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Key facts about APEC host Papua New Guinea

November 17, 2018
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A performer in traditional clothing and makeup waits for the start of a welcome ceremony for Chinese President Xi Jinping in Port Moresby, Papua New Guinea, Friday, Nov. 16, 2018. The largely undeveloped South Pacific nation of more than 8 million mostly subsistence farmers hopes the rare world attention generated by its hosting of the Asia Pacific Economic Economic Cooperation meetings will highlight its potential and draw more investors and aid. (AP Photo/Mark Schiefelbein)

PORT MORESBY, Papua New Guinea (AP) — Papua New Guinea hosts leaders from Pacific Rim countries, including the United States, Russia and China, this weekend in a coming-out party for the jungle-clad nation that is regarded as one of the world’s last frontiers for trade and investment.

The largely undeveloped South Pacific nation of more than 8 million mostly subsistence farmers hopes the rare world attention generated by its hosting of the Asia-Pacific Economic Economic Cooperation meetings will highlight its potential and draw more investors and aid. But its deeply entrenched troubles, including widespread poverty, corruption and lawlessness, also stand to be scrutinized.

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TONGUE TWISTER

More than 1,000 tribes with over 800 different languages are scattered across 22 provinces, including in its capital Port Moresby and faraway mountain hinterlands and islands. Inadequate infrastructure and potholed roads, however, have kept apart diverse tribal groups more than the language barrier. English, which is widely spoken, and a creole English called Tok Pisin, have helped bridge the divide. The isolation has helped preserve ancient traditions in the most remote villages, where belief in black magic and sorcery has persisted in an era of great technological advances.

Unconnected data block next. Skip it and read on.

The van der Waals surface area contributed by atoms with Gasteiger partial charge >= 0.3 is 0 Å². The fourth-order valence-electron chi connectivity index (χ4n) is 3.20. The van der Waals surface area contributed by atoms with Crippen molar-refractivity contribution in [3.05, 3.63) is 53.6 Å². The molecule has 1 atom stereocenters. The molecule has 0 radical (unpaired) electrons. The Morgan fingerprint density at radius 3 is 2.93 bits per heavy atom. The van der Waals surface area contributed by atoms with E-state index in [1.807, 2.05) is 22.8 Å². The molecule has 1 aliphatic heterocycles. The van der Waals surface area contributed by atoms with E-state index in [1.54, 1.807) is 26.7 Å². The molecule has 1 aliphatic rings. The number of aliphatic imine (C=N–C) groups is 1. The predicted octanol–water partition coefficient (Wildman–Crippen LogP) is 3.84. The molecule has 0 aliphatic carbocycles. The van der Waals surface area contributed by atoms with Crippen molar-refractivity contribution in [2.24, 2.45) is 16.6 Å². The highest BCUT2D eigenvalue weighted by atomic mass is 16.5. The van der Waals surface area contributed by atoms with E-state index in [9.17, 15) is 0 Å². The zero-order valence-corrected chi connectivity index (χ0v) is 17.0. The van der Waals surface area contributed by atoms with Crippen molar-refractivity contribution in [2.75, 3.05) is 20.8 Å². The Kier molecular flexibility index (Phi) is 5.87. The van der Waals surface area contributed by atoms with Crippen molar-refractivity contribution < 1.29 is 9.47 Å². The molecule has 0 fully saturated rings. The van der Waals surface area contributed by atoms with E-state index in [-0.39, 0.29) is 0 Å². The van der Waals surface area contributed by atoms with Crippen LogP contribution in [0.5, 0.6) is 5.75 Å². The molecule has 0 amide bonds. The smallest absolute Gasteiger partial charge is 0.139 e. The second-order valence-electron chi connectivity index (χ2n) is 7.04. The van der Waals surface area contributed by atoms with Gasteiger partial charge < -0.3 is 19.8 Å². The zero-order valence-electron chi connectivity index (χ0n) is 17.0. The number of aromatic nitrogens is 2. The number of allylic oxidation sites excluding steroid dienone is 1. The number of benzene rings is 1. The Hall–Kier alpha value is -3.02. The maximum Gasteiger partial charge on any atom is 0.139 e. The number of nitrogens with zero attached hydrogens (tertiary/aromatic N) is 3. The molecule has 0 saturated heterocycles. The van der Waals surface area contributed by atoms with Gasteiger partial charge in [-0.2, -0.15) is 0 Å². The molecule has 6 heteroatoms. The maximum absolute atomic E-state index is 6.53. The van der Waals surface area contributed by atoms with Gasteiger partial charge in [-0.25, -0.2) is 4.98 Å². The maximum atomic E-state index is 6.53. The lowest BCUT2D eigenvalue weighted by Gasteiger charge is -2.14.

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APEC-CHALLENGED

The APEC host is the most challenged on many counts in the free-trade club, which includes the world’s leading economic heavyweights — the United States, China and Japan — and accounts for 60 percent of global gross domestic product and nearly half of world trade. Although it’s resource rich, Papua New Guinea is the 21-member bloc’s most impoverished and youngest member. It declared independence from its Australian colonizer only in 1975. It was helped by Australia, which remains its biggest aid provider, along with China, the United States and New Zealand to deal with the logistical challenges of hosting a year of APEC meetings, including construction of the main venue.

When it joined APEC in 1993, Papua New Guinea had to court the backing of Asian neighbors to gain entry into the prestigious bloc of Pacific Rim nations and explain that it’s located in the region, its former prime minister, Julius Chan, said. “First they don’t think that PNG was an Asian country,” Chan told the Nation newspaper. “I insisted that we are right in the center of the Asia and the Pacific.”

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LAW AND ORDER

Crime and violence in Papua New Guinea are notoriously prevalent based on anecdotal accounts and media reports, and are a national concern. Statistics are at best spotty but a World Bank study several years ago reported that crime levels have stayed consistently high for more than a decade, with robbery and assault the most common. Family and sexual violence were highly prevalent too and homicide rate in at least two areas, including the capital, is among the highest in the world.

Concern over lawlessness has made hosting 20 world leaders and more than 12,000 APEC delegates Papua New Guinea’s biggest security worry. “It is risky for expatriates to travel alone at any time of the day or night,” a government do’s and don’ts primer warned foreign delegates, some of whom were billeted in luxury cruise ships along with visiting journalists because there weren’t enough hotels in Port Moresby.

Australia, the U.S. and New Zealand provided armed personnel, navy ships, jets and surveillance helicopters to help augment security. Still, U.S. Vice President Mike Pence decided to spend nights in Cairns city in neighboring Australia while attending the meetings on behalf of President Donald Trump, who decided not to go.          

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